The Honorary Consul represents a weak attempt to adapt Graham Greene's 1973 novel for the screen. Strong talents on both sides of the camera haven't managed to breathe life into this intricate tale of emotional and political betrayal and result is a steady dose of tedium.

The Honorary Consul represents a weak attempt to adapt Graham Greene’s 1973 novel for the screen. Strong talents on both sides of the camera haven’t managed to breathe life into this intricate tale of emotional and political betrayal and result is a steady dose of tedium.

Greene’s central character was one Eduardo Plarr, a half-Paraguayan, half-British doctor in provincial Argentina who quietly assists some revolutionaries in their attempt to kidnap the American ambassador and equally casually impregnates the very young native wife of the besotted honorary consul from Britain, Charley Fortnum. The rebels blunderingly capture Fortnum instead of the intended Yank, but detain and threaten to execute him anyway unless some of their comrades are released from prison.

First handicap is the casting of Richard Gere as the dispirited Englishman. Actor’s accent only manages to stay on course when his lines consist of five words or less. Acting honors easily fall to Michael Caine as the small-time, dipsomaniacal diplomat. Character in the book was in his 60s, but Caine proves an ideal choice. Bob Hoskins registers strongly as a heartless but engaging South American police chief.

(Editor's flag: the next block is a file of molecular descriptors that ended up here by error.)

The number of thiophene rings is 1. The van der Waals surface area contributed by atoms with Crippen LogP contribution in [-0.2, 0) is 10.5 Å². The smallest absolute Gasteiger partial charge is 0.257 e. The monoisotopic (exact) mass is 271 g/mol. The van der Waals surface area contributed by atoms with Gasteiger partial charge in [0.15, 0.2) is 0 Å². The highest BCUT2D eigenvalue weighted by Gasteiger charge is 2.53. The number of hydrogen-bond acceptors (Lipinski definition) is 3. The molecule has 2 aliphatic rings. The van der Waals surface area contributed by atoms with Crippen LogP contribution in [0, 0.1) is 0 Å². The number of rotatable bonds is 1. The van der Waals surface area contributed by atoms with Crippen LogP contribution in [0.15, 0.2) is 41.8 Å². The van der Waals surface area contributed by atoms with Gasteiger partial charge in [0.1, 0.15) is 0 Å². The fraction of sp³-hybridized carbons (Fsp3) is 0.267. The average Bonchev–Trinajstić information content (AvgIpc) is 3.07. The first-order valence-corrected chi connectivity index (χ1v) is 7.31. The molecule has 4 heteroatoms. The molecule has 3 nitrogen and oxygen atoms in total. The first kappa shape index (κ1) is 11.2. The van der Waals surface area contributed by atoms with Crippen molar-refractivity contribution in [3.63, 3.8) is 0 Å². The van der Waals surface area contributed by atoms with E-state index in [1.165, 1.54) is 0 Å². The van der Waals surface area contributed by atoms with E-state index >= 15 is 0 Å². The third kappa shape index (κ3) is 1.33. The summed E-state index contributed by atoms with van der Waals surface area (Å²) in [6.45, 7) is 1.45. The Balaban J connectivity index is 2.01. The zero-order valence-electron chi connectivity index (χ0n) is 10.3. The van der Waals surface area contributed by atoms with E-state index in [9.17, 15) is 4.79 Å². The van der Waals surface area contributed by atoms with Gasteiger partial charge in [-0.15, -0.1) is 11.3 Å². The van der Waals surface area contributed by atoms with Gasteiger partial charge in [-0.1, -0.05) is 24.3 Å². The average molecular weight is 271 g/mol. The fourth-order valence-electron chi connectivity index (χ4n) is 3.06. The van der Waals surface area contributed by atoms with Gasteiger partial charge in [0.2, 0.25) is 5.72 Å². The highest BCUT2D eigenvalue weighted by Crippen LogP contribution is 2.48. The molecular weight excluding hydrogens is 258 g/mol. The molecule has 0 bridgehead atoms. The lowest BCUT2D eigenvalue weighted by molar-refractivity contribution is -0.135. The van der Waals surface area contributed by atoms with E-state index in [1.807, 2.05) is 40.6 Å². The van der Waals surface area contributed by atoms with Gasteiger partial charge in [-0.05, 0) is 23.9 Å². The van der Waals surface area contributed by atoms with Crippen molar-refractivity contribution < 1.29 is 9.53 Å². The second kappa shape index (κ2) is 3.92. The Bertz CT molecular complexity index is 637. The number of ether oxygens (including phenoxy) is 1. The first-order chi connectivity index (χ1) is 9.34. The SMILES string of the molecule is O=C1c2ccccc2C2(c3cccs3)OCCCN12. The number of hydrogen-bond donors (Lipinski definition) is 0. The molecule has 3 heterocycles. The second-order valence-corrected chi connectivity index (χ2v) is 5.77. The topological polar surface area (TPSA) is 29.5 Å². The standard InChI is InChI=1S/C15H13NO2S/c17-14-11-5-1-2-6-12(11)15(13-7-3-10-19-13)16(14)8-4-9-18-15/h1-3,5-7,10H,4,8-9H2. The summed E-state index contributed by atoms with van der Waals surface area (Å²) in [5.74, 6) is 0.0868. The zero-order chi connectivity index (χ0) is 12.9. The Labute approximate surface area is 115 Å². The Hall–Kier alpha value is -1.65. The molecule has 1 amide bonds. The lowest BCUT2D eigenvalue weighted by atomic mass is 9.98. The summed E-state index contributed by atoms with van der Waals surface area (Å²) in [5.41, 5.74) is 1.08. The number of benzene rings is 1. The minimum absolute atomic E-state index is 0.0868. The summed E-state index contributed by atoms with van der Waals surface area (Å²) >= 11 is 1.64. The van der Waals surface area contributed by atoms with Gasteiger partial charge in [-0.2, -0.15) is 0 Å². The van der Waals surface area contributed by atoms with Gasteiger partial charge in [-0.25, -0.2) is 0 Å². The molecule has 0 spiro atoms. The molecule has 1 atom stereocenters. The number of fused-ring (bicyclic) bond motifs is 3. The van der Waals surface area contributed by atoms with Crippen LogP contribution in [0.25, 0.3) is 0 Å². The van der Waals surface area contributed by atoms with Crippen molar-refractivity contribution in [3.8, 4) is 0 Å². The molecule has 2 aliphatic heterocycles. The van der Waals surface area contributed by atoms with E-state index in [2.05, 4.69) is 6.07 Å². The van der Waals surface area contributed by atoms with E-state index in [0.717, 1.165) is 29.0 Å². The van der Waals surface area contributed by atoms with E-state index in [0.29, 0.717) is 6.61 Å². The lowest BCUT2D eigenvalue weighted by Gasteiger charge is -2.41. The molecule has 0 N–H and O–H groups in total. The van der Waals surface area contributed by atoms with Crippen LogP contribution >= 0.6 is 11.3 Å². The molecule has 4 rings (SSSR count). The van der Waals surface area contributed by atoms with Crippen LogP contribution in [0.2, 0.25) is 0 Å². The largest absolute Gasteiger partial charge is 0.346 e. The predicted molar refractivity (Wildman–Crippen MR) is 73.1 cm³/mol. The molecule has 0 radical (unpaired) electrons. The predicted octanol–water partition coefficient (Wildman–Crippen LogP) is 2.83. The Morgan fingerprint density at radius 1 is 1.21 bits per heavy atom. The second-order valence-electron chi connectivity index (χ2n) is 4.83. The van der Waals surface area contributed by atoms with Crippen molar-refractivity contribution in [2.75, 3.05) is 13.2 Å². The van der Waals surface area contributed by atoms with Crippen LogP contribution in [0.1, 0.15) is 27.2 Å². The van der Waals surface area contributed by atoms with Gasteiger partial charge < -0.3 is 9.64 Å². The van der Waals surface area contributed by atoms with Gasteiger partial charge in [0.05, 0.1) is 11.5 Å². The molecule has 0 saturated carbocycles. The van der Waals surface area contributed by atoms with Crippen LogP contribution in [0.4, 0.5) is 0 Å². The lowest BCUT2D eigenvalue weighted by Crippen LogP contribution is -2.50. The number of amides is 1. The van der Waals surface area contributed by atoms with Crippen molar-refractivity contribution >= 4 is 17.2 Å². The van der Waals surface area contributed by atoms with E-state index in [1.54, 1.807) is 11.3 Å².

Using Mexican locales, director John Mackenzie and lenser Phil Meheux have evoked a good sense of place, but end result is on the dull side.

The Honorary Consul

UK

Production

World Film Services. Dir John Mackenzie; Producer Norma Heyman; Screenplay Christopher Hampton; Camera Phil Meheux; Editor Stuart Baird; Music Stanley Myers, Richard Harvey Art Dir Allan Cameron

Crew

(Color) Available on VHS, DVD. Extract of a review from 1984. Running time: 103 MIN.

With

Michael Caine Richard Gere Bob Hoskins Elpidia Carrillo Joaquim De Almeida Geoffrey Palmer

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